If you’re looking for the bear necessities, or just want to forget about your worries and your strife, then pull up a movie seat because the new adaption of “The Jungle Book” is a surprisingly satisfying take on a classic. The story begins with Mowgli, the "man-cub," racing through the jungle with his wolf clan host family and his guardian, the black panther named Bagheera. The movie that this is one of the driest seasons. Since it was so dry, the water hole was declared land at peace. The antagonist Shere Khan, the Bengal tiger, seeks revenge against mankind and sets out to kill Mowgli. As the dry season comes to a shriveling end, Mowgli sets out on a journey to the "man village" for safety. Along the way he is manipulated by con artist Baloo the bear, hypnotized almost to death by Kaa the anaconda and blackmailed by King Louie the orangutan. The movie finds a balance between both children and adult enjoyment. With the characters more realistic looking, adults were lured in. However, the one hour and fifty-five minute movie could not cover all of the book. The movie's main drawback was that it only included two songs: "The Bear Necessities" and "I Wanna’ Be Like You." Unlike the first movie, these songs were not fully completed.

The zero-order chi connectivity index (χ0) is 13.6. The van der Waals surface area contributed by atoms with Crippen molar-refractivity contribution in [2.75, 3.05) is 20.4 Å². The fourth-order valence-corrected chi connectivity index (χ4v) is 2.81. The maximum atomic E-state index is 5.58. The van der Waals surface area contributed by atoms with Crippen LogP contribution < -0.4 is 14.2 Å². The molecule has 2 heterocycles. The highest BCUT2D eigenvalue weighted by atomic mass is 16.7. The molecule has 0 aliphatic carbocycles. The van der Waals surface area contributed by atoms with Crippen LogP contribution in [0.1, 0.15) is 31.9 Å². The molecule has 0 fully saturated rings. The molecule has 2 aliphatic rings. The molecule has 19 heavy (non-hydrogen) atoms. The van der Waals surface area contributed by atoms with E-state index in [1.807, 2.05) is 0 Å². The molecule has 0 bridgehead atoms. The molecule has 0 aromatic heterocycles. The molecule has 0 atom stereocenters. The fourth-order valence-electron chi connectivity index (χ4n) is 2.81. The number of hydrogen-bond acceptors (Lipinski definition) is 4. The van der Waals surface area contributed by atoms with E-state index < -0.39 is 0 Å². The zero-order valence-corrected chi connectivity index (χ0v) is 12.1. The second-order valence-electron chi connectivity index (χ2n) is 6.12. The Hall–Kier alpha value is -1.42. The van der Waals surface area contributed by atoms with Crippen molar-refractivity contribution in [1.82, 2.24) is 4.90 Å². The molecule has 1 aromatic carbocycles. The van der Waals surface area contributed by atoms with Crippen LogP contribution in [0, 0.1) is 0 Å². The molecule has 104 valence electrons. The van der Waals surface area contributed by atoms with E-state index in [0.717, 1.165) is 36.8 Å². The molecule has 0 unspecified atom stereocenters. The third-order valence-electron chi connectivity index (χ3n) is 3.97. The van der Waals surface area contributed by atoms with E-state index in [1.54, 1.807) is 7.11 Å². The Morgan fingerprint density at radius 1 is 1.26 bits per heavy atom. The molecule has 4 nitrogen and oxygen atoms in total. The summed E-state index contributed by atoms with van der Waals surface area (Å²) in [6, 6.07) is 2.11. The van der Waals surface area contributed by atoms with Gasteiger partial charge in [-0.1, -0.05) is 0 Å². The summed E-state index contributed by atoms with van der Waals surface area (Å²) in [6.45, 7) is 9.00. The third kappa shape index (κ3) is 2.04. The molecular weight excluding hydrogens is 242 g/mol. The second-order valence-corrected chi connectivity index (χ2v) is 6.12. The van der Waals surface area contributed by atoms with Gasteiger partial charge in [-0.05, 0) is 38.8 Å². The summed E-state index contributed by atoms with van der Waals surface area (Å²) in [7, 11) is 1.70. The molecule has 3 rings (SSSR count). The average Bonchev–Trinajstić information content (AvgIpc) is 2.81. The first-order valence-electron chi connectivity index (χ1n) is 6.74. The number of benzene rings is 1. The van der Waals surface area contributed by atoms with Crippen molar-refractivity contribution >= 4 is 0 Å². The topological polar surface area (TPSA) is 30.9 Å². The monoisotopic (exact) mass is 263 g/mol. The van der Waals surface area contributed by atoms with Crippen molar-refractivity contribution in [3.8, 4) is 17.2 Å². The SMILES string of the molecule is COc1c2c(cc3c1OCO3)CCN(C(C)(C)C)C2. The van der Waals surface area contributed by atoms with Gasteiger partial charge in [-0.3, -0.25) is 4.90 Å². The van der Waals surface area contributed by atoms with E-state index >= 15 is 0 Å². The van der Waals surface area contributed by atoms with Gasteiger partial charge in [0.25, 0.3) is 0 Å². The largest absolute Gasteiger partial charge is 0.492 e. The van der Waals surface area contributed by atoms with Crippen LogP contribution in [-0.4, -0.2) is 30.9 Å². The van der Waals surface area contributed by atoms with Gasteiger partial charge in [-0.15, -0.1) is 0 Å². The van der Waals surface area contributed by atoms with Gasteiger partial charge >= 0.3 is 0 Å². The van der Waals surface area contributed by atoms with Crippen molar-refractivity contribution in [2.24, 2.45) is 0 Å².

The film’s main message mirrored that of the book’s: individuality. Each group of animals represented a stereotype from the jungle, but Mowgli did not fit perfectly into any of them. Shere Khan represented those who were not able to adapt to change. Everywhere Mowgli went he did not fit in, but would always manage to improve things for those around him. For Baloo, it was Mowgli’s "trick" rappel the cliff and grab the honeycombs that were out of reach. He helped rescue a young elephant out of a pit. Mowgli's individuality helps everyone and only adds to Shere Khan’s anger. In the end, every group saw Mowgli as Mowgli and not as a wolf cub or monkey man. The group, seeing that Mowgli was different, believed in the good that they all did: "The Law of The Jungle," rose up against Shere Khan's evil tyranny. With director Jon Favreau’s ability to deepen the themes and capture the emotion of the audience to powerful levels, the update on the classic book was a success. Favreau challenged the common idea that the book is always better by making the film genuinely witty and tender for all to enjoy.